By Andrea Flores
DENVER (CBS4) – Colorado schools are making changes to Native American mascots after a report, released Monday, asked them to work with tribes toward a more authentic representation.
Gov. John Hickenlooper formed the Governor’s Commission to Study American Indian Representation in Public Schools, composed of 15 members, both native and non-native, through an executive order.
After five months of community meetings and discussion, the commission established four guiding principles they’d like to see Colorado schools implement in their schools. They are as follows:
1. The elimination of derogatory and offensive American Indian mascots, imagery, and names and a strong recommendation for communities to review their depictions in facilitated public forums.
2. The recognition and respect of tribal sovereignty and a strong recommendation for schools to enter into formal relationships with federally recognized tribes to retain their American Indian imagery.
3. The recognition and respect of local control by elected boards of education and an active involvement of local communities, students, and citizens around the topic of American Indian mascots.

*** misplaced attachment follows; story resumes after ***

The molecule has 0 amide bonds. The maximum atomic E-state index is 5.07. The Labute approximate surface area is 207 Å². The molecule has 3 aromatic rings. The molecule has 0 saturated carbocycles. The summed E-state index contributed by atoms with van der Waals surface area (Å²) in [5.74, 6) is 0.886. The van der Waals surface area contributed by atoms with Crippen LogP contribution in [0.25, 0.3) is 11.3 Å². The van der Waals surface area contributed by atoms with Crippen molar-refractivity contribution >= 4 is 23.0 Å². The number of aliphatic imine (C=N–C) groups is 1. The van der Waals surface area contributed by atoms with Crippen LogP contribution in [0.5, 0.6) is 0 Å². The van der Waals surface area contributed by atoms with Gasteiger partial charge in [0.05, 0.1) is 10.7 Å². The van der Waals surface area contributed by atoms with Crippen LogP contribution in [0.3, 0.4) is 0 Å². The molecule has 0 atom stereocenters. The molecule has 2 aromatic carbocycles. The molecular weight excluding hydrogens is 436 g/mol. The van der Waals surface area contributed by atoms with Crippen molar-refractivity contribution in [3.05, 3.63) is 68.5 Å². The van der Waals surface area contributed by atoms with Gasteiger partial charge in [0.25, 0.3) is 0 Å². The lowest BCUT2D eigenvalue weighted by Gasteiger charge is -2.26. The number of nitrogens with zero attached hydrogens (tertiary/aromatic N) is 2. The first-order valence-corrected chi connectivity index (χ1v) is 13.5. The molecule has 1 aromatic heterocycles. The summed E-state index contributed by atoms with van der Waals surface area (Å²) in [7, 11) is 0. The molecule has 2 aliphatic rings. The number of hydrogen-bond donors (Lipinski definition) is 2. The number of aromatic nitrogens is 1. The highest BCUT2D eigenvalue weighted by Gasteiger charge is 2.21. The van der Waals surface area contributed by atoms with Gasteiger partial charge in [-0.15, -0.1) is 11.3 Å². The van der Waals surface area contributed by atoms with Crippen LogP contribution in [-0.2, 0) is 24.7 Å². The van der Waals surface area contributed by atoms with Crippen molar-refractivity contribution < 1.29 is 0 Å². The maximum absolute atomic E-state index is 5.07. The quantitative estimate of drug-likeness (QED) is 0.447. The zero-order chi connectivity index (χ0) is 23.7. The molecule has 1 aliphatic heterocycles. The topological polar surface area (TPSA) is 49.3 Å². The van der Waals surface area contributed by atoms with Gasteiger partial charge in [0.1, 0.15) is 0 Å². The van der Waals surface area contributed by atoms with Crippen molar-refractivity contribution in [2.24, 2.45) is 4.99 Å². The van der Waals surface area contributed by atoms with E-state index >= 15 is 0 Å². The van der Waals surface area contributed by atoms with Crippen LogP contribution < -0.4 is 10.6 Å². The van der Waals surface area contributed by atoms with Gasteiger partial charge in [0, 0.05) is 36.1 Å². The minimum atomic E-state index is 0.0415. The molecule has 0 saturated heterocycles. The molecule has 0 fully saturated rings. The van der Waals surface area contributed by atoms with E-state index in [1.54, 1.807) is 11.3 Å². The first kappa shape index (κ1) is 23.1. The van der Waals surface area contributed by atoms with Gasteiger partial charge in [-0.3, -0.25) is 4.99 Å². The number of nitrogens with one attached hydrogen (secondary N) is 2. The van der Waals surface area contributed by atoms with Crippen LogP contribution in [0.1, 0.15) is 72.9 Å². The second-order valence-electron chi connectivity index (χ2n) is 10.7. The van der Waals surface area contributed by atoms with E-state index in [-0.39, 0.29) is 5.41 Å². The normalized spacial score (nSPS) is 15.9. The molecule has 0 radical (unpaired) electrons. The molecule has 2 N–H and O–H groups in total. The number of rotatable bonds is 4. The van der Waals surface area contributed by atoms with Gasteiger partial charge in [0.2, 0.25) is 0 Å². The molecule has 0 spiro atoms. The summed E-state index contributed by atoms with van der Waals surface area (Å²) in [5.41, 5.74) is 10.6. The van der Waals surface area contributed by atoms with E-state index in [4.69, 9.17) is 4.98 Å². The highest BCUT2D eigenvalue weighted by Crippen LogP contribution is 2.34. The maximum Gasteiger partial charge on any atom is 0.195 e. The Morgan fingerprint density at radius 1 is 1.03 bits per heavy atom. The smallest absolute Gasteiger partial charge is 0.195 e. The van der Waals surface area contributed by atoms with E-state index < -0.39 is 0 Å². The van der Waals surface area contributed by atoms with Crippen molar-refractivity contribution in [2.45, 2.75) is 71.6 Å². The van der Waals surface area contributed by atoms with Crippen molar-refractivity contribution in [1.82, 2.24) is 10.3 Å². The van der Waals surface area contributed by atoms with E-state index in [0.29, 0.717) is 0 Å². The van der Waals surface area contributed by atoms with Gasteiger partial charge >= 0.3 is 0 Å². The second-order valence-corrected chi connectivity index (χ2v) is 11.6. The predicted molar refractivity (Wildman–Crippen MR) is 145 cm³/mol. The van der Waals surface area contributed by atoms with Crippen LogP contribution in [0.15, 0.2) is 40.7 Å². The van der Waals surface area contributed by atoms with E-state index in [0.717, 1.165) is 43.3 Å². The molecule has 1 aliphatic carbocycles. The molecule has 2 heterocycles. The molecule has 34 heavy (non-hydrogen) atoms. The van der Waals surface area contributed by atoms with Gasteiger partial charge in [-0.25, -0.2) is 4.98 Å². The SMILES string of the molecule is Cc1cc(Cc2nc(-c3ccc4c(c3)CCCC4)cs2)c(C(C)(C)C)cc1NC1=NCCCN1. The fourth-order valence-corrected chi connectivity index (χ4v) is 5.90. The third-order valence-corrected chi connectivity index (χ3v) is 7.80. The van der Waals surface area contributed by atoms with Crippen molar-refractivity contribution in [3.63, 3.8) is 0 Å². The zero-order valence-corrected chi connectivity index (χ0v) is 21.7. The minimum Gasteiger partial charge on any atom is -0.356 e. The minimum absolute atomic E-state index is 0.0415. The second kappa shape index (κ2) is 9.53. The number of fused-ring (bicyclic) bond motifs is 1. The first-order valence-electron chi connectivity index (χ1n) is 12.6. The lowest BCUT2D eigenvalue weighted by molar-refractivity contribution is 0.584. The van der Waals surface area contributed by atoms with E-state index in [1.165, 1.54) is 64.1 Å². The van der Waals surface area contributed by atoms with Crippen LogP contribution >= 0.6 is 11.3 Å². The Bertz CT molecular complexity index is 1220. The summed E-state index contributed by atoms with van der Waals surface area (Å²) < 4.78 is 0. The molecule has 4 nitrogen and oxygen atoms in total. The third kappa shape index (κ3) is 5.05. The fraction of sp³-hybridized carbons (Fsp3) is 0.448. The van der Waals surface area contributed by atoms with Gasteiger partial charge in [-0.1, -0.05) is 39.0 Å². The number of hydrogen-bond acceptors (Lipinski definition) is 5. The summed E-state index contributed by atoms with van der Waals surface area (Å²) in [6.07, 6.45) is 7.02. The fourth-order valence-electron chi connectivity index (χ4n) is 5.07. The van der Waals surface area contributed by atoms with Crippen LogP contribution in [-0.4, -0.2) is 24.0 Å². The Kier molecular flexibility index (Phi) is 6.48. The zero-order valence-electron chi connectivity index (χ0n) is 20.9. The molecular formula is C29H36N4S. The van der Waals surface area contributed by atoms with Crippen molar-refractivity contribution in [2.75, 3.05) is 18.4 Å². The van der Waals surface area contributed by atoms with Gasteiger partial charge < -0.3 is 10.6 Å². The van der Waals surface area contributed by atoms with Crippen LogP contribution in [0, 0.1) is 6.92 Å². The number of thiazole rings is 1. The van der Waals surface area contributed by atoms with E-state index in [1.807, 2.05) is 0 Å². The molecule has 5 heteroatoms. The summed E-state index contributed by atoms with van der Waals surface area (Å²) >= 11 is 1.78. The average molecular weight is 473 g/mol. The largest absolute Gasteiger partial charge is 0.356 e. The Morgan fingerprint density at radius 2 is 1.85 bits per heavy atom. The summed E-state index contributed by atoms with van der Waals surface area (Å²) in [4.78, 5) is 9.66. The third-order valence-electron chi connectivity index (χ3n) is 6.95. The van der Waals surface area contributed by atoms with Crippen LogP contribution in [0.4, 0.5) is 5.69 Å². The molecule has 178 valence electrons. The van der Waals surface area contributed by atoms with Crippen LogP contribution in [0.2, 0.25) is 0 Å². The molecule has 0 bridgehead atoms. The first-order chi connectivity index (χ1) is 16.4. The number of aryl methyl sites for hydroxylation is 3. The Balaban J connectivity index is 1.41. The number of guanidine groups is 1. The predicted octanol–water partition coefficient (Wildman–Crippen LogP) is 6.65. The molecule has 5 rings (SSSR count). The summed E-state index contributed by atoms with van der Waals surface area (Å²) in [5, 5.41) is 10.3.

4. A strong educational focus and outreach.
Strasburg High School Principal Jeff Rasp says the image of a Native American on the floor of the school’s gym will be there first thing to be removed from school grounds.
“It’s on the floor and you have kids running across it when it’s a sacred symbol,” Rasp said.
Rasp and Lindsey Nichols, a senior at Strasburg, were part of the commission and worked with North Arapahoe Indians from Wyoming to create an accurate representation of the Indians’ mascot.
But those aren’t the only changes being made around campus.
“We’ve taken down any posters that weren’t of authentic Native American people that may seem like caricatures or cartoonish,” Nichols said.
While the Strasburg Indians have already begun the process of working with other tribes, Darius Smith, co-chair of the commission, says the Eaton Reds and Lamar Savages were just some of the schools less receptive to change.
“One of the findings was that the young people in all these communities were saying, ‘I think we need to change,’” said Smith. “It was the older community members that were steadfast and holding on to tradition.”
While the commission agrees progress is being made, they say there’s still a long way to go.
“There’s no place for stereotypical images of Native Americans in any of our schools,” Rasp said. “It sends the wrong message about respect for other cultures.”
Strasburg High School will host a pow-wow with North Arapahoe Indians visiting from Wyoming on Friday. The school says it’s an important step in introducing students and staff to Native American culture.